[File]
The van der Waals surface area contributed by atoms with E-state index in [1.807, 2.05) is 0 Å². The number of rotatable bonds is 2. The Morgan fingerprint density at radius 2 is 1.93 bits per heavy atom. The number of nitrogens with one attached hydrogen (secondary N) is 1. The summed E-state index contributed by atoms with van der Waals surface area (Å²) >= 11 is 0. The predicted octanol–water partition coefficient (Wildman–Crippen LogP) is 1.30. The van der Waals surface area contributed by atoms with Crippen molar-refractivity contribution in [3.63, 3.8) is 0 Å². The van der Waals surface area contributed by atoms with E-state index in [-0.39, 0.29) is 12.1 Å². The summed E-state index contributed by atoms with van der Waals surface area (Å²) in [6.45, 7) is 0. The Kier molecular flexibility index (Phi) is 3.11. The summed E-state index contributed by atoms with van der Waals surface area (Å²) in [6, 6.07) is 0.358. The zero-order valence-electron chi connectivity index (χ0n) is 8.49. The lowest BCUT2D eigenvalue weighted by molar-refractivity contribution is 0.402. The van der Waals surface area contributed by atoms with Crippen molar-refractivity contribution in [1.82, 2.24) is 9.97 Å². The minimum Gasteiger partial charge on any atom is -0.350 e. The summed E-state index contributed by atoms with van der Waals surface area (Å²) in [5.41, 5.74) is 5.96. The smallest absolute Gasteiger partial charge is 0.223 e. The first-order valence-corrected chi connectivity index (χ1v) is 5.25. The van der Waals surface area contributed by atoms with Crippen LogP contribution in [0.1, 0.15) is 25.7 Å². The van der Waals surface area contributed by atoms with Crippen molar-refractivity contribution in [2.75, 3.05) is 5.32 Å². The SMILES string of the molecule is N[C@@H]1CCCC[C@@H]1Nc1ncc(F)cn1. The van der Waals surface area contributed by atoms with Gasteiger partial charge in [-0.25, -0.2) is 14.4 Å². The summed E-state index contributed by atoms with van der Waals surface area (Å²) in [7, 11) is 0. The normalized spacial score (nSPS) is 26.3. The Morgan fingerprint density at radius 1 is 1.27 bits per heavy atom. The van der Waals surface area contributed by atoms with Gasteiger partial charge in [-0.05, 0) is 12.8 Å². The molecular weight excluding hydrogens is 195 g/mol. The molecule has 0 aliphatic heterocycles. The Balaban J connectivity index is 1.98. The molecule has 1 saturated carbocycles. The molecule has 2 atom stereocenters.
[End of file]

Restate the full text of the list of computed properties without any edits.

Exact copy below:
The van der Waals surface area contributed by atoms with E-state index in [1.807, 2.05) is 0 Å². The number of rotatable bonds is 2. The Morgan fingerprint density at radius 2 is 1.93 bits per heavy atom. The number of nitrogens with one attached hydrogen (secondary N) is 1. The summed E-state index contributed by atoms with van der Waals surface area (Å²) >= 11 is 0. The predicted octanol–water partition coefficient (Wildman–Crippen LogP) is 1.30. The van der Waals surface area contributed by atoms with Crippen molar-refractivity contribution in [3.63, 3.8) is 0 Å². The van der Waals surface area contributed by atoms with E-state index in [-0.39, 0.29) is 12.1 Å². The summed E-state index contributed by atoms with van der Waals surface area (Å²) in [6.45, 7) is 0. The Kier molecular flexibility index (Phi) is 3.11. The summed E-state index contributed by atoms with van der Waals surface area (Å²) in [6, 6.07) is 0.358. The zero-order valence-electron chi connectivity index (χ0n) is 8.49. The lowest BCUT2D eigenvalue weighted by molar-refractivity contribution is 0.402. The van der Waals surface area contributed by atoms with Crippen molar-refractivity contribution in [1.82, 2.24) is 9.97 Å². The minimum Gasteiger partial charge on any atom is -0.350 e. The summed E-state index contributed by atoms with van der Waals surface area (Å²) in [5.41, 5.74) is 5.96. The smallest absolute Gasteiger partial charge is 0.223 e. The first-order valence-corrected chi connectivity index (χ1v) is 5.25. The van der Waals surface area contributed by atoms with Crippen LogP contribution in [0.1, 0.15) is 25.7 Å². The van der Waals surface area contributed by atoms with Crippen molar-refractivity contribution in [2.75, 3.05) is 5.32 Å². The SMILES string of the molecule is N[C@@H]1CCCC[C@@H]1Nc1ncc(F)cn1. The van der Waals surface area contributed by atoms with Gasteiger partial charge in [-0.25, -0.2) is 14.4 Å². The summed E-state index contributed by atoms with van der Waals surface area (Å²) in [7, 11) is 0. The normalized spacial score (nSPS) is 26.3. The Morgan fingerprint density at radius 1 is 1.27 bits per heavy atom. The van der Waals surface area contributed by atoms with Gasteiger partial charge in [-0.05, 0) is 12.8 Å². The molecular weight excluding hydrogens is 195 g/mol. The molecule has 0 aliphatic heterocycles. The Balaban J connectivity index is 1.98. The molecule has 1 saturated carbocycles. The molecule has 2 atom stereocenters.